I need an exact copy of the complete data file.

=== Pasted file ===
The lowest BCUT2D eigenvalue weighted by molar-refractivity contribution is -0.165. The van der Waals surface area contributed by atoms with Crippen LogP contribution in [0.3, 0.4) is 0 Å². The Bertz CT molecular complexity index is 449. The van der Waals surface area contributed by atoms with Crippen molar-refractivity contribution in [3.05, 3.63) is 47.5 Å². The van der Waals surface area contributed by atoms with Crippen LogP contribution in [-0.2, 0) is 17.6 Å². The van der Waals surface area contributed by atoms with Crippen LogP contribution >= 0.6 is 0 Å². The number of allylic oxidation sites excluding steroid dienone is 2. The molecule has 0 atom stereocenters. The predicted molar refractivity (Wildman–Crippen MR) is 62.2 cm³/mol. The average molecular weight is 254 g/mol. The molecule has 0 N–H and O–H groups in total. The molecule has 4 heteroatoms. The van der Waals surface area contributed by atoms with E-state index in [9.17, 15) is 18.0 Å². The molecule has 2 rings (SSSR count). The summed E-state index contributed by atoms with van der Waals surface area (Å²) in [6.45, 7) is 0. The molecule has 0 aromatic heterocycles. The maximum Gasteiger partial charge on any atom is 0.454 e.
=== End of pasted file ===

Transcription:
The lowest BCUT2D eigenvalue weighted by molar-refractivity contribution is -0.165. The van der Waals surface area contributed by atoms with Crippen LogP contribution in [0.3, 0.4) is 0 Å². The Bertz CT molecular complexity index is 449. The van der Waals surface area contributed by atoms with Crippen molar-refractivity contribution in [3.05, 3.63) is 47.5 Å². The van der Waals surface area contributed by atoms with Crippen LogP contribution in [-0.2, 0) is 17.6 Å². The van der Waals surface area contributed by atoms with Crippen LogP contribution >= 0.6 is 0 Å². The number of allylic oxidation sites excluding steroid dienone is 2. The molecule has 0 atom stereocenters. The predicted molar refractivity (Wildman–Crippen MR) is 62.2 cm³/mol. The average molecular weight is 254 g/mol. The molecule has 0 N–H and O–H groups in total. The molecule has 4 heteroatoms. The van der Waals surface area contributed by atoms with E-state index in [9.17, 15) is 18.0 Å². The molecule has 2 rings (SSSR count). The summed E-state index contributed by atoms with van der Waals surface area (Å²) in [6.45, 7) is 0. The molecule has 0 aromatic heterocycles. The maximum Gasteiger partial charge on any atom is 0.454 e.